This new progressive web app can turn images into SVG vector graphics
There are two different categories of images that you typically see on the web. Raster images (like JPG, PNG, WebP, etc.) are a series of pixels at a fixed resolution, while vector images (like SVG) use various lines and shapes. Vector graphics are popular for logos and other simple images because they don’t look great in high resolution (or when zoomed in), but they can be a lot of work to create from scratch. There is now a handy web application for creating SVGs from standard images: SVGcode.
SVGcode is a new progressive web application created by Thomas Steiner, a Developer Relations Engineer working at Google (although SVGcode itself is not a Google product). Once you open it in your browser at svgco.de, you can open an image from your PC and it will automatically be “drawn” in SVG format. Most images will need some tweaking to create a decent looking SVG, but this is an impressive web app and could come in handy if you want to create a cleaner vector version of a raster logo.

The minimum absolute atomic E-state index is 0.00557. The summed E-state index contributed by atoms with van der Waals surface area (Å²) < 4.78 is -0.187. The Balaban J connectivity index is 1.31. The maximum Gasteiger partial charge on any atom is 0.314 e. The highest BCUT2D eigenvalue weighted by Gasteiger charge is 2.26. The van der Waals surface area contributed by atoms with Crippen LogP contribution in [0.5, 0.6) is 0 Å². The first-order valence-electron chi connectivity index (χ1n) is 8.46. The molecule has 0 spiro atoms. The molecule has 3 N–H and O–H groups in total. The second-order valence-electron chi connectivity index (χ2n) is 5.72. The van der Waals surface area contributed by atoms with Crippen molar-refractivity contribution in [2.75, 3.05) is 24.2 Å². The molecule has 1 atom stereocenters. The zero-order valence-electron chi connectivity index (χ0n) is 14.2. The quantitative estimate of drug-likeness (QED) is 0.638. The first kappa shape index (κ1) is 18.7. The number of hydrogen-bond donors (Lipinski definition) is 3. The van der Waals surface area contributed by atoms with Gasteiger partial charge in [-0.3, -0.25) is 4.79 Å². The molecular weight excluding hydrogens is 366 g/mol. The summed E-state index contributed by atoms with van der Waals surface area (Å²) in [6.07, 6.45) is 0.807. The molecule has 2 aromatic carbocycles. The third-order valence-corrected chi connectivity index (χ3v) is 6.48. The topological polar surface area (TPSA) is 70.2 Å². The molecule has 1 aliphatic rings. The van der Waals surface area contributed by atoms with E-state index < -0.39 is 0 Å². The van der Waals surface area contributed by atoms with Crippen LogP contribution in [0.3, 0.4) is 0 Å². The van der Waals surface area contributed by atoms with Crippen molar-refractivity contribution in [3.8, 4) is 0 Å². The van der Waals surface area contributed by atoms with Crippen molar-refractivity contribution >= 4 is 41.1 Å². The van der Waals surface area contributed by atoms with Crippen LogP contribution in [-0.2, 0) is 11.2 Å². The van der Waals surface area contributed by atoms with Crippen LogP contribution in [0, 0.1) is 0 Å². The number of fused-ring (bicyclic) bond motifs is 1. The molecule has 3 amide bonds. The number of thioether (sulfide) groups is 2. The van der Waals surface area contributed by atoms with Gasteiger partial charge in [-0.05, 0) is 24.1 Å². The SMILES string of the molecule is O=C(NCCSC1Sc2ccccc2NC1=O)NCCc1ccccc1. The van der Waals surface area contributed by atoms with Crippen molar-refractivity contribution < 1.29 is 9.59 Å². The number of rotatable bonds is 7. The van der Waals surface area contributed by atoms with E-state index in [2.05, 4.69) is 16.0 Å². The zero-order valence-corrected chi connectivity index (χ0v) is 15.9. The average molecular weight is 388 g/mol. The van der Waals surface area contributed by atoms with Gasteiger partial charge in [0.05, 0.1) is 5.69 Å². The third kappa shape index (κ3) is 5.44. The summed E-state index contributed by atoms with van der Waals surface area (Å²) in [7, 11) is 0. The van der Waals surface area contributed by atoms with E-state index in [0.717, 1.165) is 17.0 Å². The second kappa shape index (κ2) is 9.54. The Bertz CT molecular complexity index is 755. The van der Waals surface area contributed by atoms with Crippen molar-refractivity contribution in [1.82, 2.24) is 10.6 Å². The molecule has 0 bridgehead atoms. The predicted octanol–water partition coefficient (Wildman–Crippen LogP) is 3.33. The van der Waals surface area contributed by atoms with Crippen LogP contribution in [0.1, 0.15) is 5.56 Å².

SVGcode is powered by some of the latest APIs added by web browsers such as Chromium and Firefox. The basic drawing functionality is based on the Potrace Project, which has been converted to web assembly code for this web application. SVGCode can copy the finished file to your clipboard (with the Asynchronous Clipboard API), appear as an option in your PC’s file manager when you right-click an image (with the file management API) and open / save the files on your device (using the File System Access API). He even uses the new Window control overlay API to hide the system title bar when installed, making it look a bit more like a native app.